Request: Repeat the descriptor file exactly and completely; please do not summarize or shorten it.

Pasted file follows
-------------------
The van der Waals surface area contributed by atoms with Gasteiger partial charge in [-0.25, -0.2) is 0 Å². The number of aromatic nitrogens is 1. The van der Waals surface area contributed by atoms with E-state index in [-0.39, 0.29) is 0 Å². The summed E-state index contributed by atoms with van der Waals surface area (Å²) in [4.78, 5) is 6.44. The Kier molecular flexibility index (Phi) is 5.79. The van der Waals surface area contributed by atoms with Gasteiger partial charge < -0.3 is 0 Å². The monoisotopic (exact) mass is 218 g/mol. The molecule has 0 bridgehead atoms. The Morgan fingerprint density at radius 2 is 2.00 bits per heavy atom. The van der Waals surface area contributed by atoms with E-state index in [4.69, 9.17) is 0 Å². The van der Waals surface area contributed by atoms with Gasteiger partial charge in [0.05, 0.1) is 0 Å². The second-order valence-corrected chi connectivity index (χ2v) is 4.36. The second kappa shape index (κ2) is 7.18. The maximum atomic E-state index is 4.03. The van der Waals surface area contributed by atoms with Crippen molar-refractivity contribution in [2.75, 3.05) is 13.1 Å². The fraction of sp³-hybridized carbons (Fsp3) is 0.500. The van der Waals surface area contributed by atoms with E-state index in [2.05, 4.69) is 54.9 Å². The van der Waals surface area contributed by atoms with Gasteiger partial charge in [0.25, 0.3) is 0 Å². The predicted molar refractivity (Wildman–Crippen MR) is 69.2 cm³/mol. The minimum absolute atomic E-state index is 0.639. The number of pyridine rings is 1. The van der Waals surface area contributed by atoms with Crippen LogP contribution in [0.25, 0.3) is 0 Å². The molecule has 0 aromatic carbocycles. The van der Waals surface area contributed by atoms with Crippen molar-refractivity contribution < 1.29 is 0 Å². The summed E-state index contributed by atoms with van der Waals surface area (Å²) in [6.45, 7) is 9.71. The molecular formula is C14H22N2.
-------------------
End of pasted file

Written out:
The van der Waals surface area contributed by atoms with Gasteiger partial charge in [-0.25, -0.2) is 0 Å². The number of aromatic nitrogens is 1. The van der Waals surface area contributed by atoms with E-state index in [-0.39, 0.29) is 0 Å². The summed E-state index contributed by atoms with van der Waals surface area (Å²) in [4.78, 5) is 6.44. The Kier molecular flexibility index (Phi) is 5.79. The van der Waals surface area contributed by atoms with Gasteiger partial charge < -0.3 is 0 Å². The monoisotopic (exact) mass is 218 g/mol. The molecule has 0 bridgehead atoms. The Morgan fingerprint density at radius 2 is 2.00 bits per heavy atom. The van der Waals surface area contributed by atoms with E-state index in [4.69, 9.17) is 0 Å². The van der Waals surface area contributed by atoms with Gasteiger partial charge in [0.05, 0.1) is 0 Å². The second-order valence-corrected chi connectivity index (χ2v) is 4.36. The second kappa shape index (κ2) is 7.18. The maximum atomic E-state index is 4.03. The van der Waals surface area contributed by atoms with Crippen molar-refractivity contribution in [2.75, 3.05) is 13.1 Å². The fraction of sp³-hybridized carbons (Fsp3) is 0.500. The van der Waals surface area contributed by atoms with E-state index in [2.05, 4.69) is 54.9 Å². The van der Waals surface area contributed by atoms with Gasteiger partial charge in [0.25, 0.3) is 0 Å². The predicted molar refractivity (Wildman–Crippen MR) is 69.2 cm³/mol. The minimum absolute atomic E-state index is 0.639. The number of pyridine rings is 1. The van der Waals surface area contributed by atoms with Crippen LogP contribution in [0.25, 0.3) is 0 Å². The molecule has 0 aromatic carbocycles. The van der Waals surface area contributed by atoms with Crippen molar-refractivity contribution < 1.29 is 0 Å². The summed E-state index contributed by atoms with van der Waals surface area (Å²) in [6.45, 7) is 9.71. The molecular formula is C14H22N2.